Lost Wax Casting
From its inception, the technique of lost wax casting has remained the preferred process of jewelers, sculptors and artisans. The process was developed by the Greeks and Romans and has remained in use since its beginning. The many-step technique begins with a finely carved wax model. This wax model is then surrounded by a special form of concrete which is extremely fine in consistency. This allows the concrete to capture all the detail of the original wax version.
As the concrete dries, two different holes are carved into the material to facilitate casting. The mold is then allowed to harden and cure.
The concrete mold is then filled with molten metal, which in turn melts the original wax model which drains away using a narrow exit hole. When the mold cools, it is broken open to reveal a finely cast metal object which was once wax. It is at this point a hand applied finish is added. Among our most popular finishes are verdigris, aged brass, dark bronze and burnished bronze. All Maitland-Smith castings are molded in brass and other fine metals.
Our artisans continue the skills of the 17th and 18th century’s ateliers. Hand painting is undeniably among these traditional crafts. Unlike machine aided copies or replicas, original work like hand painting is regarded as a unique expression of an artisan and of greater value. The talented artisans in our ateliers possess the painting skills of their 18th–century counterparts. Attributes like attention to detail and eye-hand coordination are key. Technical virtuosity is the personal signature of the artist. An expertly handled brush can make techniques like dry-brushing, color blending and feathering seem effortless and original.
Hand Carved Wood
Perhaps the most demanding skill in the rich tradition of craftsmanship is hand carving. Archeologists can date early surviving examples over three thousand years old. Fantastic wooden objects have been uncovered in Egyptian tombs alongside jewel encrusted gold and silver artifacts. Other examples date from the Middle Ages, primarily ecclesiastical figures.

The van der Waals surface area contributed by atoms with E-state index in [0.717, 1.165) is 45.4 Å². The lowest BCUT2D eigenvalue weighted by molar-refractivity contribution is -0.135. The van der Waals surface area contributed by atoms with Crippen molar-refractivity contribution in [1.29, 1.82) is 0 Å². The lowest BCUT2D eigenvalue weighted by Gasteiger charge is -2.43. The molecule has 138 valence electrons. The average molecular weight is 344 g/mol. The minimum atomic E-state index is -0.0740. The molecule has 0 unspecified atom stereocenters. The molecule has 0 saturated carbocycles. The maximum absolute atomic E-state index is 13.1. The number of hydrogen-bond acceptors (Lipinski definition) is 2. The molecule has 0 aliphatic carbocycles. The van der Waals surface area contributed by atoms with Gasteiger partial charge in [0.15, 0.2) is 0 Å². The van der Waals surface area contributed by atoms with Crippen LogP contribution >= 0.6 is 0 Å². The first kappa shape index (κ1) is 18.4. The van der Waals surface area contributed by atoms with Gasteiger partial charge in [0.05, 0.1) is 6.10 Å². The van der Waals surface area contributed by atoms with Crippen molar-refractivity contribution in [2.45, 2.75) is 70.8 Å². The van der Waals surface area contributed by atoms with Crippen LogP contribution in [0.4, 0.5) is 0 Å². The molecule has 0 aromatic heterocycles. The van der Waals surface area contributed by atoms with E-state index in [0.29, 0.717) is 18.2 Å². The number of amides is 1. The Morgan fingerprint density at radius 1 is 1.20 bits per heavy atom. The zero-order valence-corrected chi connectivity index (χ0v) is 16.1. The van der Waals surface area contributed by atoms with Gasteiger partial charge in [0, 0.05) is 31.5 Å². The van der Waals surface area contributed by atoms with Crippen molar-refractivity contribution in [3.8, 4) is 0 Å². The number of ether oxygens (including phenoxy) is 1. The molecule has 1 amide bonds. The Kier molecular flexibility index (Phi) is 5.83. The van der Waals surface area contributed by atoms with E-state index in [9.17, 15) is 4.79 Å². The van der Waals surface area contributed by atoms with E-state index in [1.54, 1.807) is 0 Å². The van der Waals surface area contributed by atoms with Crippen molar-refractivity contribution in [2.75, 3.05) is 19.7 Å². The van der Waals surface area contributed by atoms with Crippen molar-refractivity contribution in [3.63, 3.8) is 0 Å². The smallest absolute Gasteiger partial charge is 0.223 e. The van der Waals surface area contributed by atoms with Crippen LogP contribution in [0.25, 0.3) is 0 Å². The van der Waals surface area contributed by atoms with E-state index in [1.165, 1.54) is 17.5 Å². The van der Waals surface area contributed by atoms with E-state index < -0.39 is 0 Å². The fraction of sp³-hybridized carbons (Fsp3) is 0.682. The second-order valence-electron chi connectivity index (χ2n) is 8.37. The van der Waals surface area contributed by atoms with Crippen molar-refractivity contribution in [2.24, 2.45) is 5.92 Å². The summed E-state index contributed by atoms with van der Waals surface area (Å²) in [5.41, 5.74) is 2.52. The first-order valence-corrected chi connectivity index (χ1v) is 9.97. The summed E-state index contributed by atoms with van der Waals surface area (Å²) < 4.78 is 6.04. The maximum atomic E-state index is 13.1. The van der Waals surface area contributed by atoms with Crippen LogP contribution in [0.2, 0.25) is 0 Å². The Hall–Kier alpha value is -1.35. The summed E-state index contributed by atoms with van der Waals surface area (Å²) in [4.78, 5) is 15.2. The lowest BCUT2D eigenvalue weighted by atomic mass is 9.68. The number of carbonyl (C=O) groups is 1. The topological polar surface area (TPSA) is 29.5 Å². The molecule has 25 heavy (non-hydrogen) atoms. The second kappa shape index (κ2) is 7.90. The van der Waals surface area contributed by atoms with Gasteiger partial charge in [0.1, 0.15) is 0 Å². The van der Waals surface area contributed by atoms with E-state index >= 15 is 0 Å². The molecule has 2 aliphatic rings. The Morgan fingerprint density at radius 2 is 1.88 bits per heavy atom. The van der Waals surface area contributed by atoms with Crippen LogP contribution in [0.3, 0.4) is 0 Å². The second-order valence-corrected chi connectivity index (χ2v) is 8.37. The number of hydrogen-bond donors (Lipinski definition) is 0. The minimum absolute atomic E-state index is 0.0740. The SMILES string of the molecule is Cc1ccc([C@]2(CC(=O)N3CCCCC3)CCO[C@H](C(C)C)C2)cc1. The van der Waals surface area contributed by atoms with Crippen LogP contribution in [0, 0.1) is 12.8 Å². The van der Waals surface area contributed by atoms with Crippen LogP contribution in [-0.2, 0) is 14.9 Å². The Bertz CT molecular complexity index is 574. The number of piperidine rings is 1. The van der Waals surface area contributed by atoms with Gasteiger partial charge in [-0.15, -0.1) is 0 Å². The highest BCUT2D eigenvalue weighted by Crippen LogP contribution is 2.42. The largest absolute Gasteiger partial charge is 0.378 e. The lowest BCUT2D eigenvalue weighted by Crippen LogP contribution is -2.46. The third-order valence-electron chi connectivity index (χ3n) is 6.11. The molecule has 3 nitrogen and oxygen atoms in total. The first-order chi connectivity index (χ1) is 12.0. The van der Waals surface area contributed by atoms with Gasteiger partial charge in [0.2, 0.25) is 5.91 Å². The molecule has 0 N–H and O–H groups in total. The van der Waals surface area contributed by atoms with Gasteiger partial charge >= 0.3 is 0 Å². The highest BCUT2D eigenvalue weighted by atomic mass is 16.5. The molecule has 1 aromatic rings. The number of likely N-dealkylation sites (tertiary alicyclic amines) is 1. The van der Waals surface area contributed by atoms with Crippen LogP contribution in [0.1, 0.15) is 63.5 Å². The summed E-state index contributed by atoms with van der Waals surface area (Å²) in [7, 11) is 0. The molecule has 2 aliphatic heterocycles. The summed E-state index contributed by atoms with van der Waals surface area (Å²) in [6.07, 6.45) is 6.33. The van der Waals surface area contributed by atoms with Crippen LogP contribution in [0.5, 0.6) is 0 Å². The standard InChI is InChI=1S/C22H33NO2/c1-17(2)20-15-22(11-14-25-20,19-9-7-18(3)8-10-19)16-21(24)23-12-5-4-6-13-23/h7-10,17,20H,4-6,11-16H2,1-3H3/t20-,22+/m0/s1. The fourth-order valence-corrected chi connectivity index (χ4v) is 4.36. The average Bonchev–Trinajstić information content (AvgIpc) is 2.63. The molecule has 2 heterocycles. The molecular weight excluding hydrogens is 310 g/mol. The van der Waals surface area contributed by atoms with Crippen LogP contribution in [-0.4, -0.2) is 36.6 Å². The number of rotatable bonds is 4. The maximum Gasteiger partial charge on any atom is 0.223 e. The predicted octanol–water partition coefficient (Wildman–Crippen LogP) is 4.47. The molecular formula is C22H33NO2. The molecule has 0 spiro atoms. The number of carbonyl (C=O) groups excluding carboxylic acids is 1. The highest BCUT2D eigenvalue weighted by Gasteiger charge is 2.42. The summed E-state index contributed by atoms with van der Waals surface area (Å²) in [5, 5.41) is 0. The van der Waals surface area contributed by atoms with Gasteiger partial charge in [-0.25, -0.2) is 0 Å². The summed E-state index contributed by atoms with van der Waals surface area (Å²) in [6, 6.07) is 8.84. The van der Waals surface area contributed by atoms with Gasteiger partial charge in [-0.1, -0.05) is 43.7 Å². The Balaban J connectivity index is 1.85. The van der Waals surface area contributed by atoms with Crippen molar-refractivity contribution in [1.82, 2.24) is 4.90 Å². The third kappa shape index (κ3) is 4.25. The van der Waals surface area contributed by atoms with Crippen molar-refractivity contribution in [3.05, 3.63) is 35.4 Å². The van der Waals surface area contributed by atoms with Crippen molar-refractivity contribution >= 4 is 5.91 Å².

The Renaissance was the setting for the reawakening of the decorative arts. Specialized guilds of artisans were formed to advance and protect particular skills. Carvers guilds arose throughout Europe alongside goldsmiths, jewelers and other similar trades.
The richly ornamental styles of the 17th and 18th centuries are a testament to the caliber of craftsmanship available. Our carvers use the same tools and techniques as their 18th-century counterparts. After years of training, their skills are applied to a wide variety of Maitland-Smith items. Examples include our hand carved mahogany dining chairs, occasional chairs, mirror frames and numerous decorative objects.
Marquetry & Parquetry
As highly regarded traditional furniture crafts, these handcrafted inlay processes began in Germany and Holland.
In the hands of a trained artisan, shaped veneered wood or other suitable material is applied to a furniture frame, forming a mosaic-like pattern or image on the surface.
Marquetry may be floral, or an arabesque, but it must be curvilinear. If the pattern is geometric, it is called parquetry. Both are traditional decorative techniques which add intrinsic value to fine furniture. By the 17th century marquetry in particular reached new heights of skill and innovation, and was prized by patrons of the era. The use of the process was further advanced by the importation of rare and exotic woods from around the world, unique to Western Europe.
Exotic Shell Inlay
The use of exotic seashells has a long history in the decorative arts. Many have strong visual appeal, are durable and can be cut and polished.
The shell’s durability lends itself to veneered surfaces and inlaid accents. The wide variety of types available provides a stimulus to creativity and innovation.
At Maitland-Smith we use a variety of shells in traditional and innovative ways. As a complete veneer covering an entire object, either solid or fashioned into patterns, it is labor-intensive with each piece cut, fitted and hand polished. Our artisans have over 30 years experience working with exotic shells and related skills. As a design leader, Maitland-Smith was the first to offer young penshell as a translucent material for lamp shades and other lighting forms. We developed a method of inlaying translucent young crackled penshell onto molded berglass forms creating a new use for a beautiful natural material.